I know it's not very helpful, but girls do exactly the same thing, and complain that "boys smell" etc at that age. Perhaps you should just continue to treat your children equally sto set the good example.
I tell mine it is the sort of thing only very silly people believe. You could also give some extreme examples of a very cool girl (whether real or fictitious) and a boy that they think is silly - eg (if they watch Lazytown) 'That would mean Robbie Rotten was better than Stephanie, and that would be ridiculous, wouldn't it?!'
I am quite didactic about it and they love getting the answer right 'Now dd, who do you think is better, girls or boys?' 'Both of them!' which seems to work at this age (dd is 6 and ds1 is 4).
I don't think it's an innate age thing. I think it's to do with entering larger social groups (nursery, pre-school or school). I suspect that it's to do with looking for things that bond you to others in the group but have absolutely no evidence at all to support that
It's only anecdotal - but I notice it happens FAR less with dd's home ed from the start friends than her friends who went into school and suddenly started coming out with things like this. Though of course, it could actually be a completely different reason - like parental involvement or random other factor.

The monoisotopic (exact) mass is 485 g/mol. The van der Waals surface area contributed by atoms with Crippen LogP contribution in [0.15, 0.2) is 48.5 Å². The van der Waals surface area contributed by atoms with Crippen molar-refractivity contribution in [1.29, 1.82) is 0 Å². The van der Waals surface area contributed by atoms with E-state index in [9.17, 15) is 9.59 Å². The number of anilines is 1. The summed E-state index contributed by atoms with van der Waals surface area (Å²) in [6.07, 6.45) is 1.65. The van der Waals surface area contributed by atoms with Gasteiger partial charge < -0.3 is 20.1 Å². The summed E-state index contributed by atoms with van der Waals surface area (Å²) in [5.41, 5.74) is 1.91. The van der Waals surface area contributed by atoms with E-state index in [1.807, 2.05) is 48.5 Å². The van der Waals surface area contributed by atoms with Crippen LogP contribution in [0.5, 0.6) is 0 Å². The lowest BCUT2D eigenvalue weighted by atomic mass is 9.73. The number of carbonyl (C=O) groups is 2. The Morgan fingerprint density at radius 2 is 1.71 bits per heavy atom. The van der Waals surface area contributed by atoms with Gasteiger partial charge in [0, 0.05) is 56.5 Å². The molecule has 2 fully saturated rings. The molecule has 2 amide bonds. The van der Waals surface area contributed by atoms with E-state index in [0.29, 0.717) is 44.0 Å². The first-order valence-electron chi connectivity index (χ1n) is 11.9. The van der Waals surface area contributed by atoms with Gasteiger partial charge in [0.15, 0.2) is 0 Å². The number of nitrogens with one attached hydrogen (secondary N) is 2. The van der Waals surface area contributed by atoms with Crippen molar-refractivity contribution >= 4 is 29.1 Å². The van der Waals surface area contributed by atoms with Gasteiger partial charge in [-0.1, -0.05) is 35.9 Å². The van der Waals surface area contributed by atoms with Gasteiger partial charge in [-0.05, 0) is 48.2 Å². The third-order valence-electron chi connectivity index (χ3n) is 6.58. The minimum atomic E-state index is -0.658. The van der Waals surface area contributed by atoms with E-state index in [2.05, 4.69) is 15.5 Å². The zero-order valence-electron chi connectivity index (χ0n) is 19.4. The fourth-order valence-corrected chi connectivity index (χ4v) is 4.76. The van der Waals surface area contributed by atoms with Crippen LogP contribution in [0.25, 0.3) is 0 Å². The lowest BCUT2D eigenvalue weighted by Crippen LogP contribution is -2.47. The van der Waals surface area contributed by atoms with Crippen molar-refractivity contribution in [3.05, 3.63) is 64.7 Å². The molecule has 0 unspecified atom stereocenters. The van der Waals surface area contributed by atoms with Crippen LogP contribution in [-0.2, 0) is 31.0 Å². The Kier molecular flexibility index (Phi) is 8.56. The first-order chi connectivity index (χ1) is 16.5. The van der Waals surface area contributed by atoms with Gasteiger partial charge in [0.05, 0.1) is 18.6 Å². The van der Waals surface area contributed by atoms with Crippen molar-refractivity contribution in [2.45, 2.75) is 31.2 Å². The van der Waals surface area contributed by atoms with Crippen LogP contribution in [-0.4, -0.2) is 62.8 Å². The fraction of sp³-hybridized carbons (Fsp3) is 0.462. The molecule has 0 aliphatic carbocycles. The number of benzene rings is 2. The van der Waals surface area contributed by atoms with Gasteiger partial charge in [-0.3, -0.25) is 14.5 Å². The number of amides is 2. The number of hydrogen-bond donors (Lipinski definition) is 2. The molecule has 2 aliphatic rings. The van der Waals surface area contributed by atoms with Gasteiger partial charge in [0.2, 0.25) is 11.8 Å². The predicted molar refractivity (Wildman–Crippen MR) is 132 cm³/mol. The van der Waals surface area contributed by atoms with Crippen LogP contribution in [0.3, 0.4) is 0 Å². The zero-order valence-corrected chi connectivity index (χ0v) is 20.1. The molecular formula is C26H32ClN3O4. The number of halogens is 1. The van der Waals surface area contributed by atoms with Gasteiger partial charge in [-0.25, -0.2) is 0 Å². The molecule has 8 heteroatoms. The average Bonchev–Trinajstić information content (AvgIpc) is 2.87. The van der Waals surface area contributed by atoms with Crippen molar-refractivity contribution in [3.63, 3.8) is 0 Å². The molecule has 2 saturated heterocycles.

I dont know, DD (6) doesn't come out with derogatory things about boys as she is best friends with two boys at school and wants to be friends with everyone. I'd correct her if she did because I don't think its a nice thing to talk about other people like that. She used to be best friends with a little boy and she rushed up to him as usual one morning in the playground as usual only to have him push her away and tell her that he didnt play with girls as they were stupid. His mother didn't say anything but DD came back to me puzzled, hurt and with tears in her eyes.
She does get quite a bit of it at school though - from boys and girls who try and tell her what she can and can't do because of her gender. She told me that she says that 'well I;m a girl and I'm do it so it can't just be for boys can it?' but she shouldnt have to - and I suppose she is lucky that she is extremely confident with very thick skin. I have noticed that the two boys who do it the most and seem to be ringleaders have older brothers so perhaps that is where they are getting it from? I think that encouraging this sort of behaviour means its harder for children who don't fit into the pink/blue stereotypes to be themselves at school + encourages them to change themselves to fit in with their peers.
OP, I don't think you should worry - I think it's just a "Just William" phase they go through, although it can be hard not to panic and think "oh no he's gonna be a misogynist!"
My friends who have daughters assure me that girls can be super mean to boys.
I think you should challenge it gently but I don't think you should worry about it - unless of course he comes home with a book by Baron-Cohen or Pinker, then you should lock him in his room with no food!!!! lol.